3) Men, on the other hand, have a completely different set of reactions to Toxoplasma infection. They experience reduced IQ and initiative, and tend to become more stoic, laid-back, and slow-tempered. In other words, they become just the sort of guys who would be unlikely to interfere with their "cat lady" wives, to hinder them from tending to their brood of adoring felines!
Now, having outlined this array of creepy Toxoplasma effects, I need to give the following disclaimer: these effects on personality are often fairly subtle, and many infected individuals exhibit no measurable effects at all.
Nevertheless, the obvious question for each of us is: what if I'm infected, and if so, what can be done about it? I am duty-bound to urge you to consult with your physician on this one. Certainly, there are fairly straightforward blood tests that can determine whether or not you have Toxoplasma antibodies in your system (which would in turn indicate whether or not you've ever had an active infection, in which case it's likely that you would still have Toxoplasma cysts in muscle and nervous tissue).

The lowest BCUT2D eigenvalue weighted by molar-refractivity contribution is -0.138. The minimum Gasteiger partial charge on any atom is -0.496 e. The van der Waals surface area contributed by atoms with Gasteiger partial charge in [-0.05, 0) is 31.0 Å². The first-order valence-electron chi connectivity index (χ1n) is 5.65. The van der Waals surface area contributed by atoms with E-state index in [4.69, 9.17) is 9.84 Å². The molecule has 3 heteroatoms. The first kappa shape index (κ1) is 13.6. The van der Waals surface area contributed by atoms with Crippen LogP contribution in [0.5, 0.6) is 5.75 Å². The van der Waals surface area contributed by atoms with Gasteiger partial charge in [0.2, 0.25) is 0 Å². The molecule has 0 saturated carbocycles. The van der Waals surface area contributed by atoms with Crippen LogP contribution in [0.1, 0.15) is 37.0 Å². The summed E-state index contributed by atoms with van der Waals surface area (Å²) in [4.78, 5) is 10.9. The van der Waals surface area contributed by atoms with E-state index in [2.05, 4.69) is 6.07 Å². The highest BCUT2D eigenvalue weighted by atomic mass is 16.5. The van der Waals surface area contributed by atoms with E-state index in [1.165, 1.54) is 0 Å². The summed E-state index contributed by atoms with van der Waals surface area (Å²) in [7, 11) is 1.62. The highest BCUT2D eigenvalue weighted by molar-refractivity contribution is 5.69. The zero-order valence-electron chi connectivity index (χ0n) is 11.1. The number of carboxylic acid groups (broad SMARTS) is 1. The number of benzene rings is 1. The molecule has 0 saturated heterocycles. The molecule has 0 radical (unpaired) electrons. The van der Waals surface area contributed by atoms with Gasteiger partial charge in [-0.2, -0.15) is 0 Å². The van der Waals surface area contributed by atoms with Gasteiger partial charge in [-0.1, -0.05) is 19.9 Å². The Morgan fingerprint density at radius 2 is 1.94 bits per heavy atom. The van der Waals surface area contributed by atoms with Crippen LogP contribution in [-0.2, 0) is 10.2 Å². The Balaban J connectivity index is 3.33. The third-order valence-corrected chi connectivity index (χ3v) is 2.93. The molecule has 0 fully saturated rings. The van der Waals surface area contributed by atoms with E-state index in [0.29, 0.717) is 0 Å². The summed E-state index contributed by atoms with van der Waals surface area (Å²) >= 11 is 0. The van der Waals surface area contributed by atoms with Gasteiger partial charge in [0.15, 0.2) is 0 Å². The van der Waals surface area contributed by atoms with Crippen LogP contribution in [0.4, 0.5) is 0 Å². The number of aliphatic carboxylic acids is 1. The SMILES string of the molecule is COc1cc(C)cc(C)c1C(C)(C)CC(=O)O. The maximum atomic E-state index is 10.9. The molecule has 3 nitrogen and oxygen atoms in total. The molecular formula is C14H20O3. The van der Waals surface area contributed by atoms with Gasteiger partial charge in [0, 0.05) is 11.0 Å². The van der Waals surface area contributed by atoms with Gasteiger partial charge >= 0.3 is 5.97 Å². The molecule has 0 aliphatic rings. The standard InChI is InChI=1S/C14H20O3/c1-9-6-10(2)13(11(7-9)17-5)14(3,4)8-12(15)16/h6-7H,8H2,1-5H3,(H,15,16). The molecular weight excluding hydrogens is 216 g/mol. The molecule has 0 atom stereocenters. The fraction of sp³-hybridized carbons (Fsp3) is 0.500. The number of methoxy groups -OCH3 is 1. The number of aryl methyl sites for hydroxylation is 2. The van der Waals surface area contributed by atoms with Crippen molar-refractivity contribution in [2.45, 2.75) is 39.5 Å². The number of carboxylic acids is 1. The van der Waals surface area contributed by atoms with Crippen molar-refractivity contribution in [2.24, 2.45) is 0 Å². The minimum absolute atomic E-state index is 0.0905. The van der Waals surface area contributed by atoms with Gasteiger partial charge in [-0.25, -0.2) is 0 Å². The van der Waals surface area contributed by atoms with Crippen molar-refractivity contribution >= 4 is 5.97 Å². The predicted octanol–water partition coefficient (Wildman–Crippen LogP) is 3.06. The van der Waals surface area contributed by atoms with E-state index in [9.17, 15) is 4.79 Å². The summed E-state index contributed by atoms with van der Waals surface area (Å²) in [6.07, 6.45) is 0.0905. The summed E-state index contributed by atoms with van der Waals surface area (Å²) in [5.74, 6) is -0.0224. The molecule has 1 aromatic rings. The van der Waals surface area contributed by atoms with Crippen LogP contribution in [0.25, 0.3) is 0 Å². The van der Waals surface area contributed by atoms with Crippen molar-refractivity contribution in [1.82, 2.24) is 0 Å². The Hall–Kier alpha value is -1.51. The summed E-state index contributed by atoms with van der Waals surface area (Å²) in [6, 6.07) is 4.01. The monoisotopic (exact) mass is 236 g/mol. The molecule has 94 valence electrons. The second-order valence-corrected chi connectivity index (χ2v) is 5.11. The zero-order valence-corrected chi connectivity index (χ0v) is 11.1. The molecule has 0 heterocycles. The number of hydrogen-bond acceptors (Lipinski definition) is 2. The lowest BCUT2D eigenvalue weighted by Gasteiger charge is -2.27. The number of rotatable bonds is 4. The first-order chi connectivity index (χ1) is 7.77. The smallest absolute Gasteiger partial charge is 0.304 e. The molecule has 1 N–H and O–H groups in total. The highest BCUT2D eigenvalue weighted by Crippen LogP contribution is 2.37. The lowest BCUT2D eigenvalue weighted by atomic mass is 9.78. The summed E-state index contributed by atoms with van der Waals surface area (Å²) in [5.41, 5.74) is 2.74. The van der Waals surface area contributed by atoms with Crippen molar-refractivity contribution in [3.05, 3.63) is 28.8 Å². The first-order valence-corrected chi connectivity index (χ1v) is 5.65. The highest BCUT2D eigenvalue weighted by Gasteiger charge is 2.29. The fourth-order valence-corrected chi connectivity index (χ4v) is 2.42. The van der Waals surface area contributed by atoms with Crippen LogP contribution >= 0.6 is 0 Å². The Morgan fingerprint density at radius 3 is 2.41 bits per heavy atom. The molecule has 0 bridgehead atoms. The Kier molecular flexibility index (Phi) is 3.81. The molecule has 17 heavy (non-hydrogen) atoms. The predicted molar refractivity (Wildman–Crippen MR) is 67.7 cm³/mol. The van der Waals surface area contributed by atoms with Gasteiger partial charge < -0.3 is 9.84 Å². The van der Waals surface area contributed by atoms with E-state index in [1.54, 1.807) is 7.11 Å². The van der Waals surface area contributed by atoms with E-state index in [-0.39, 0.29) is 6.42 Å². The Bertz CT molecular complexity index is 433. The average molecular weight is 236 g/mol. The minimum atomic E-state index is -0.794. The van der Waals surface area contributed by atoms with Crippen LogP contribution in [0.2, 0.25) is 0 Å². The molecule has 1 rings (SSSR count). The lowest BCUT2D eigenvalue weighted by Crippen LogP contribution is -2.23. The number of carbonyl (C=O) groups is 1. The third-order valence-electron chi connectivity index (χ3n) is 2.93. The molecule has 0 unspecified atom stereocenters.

There are a number of different antibiotics that seem to have at least some effect in combating the Toxoplasma cysts in the brain, although at this point it's premature to say that any single drug (or combination) is a guaranteed cure. Given the enormous potential public health implications of this issue - which is just now coming to widespread attention - I think it's safe to say that finding a reliable way to eradicate Toxoplasma will become a high clinical research priority in the years ahead.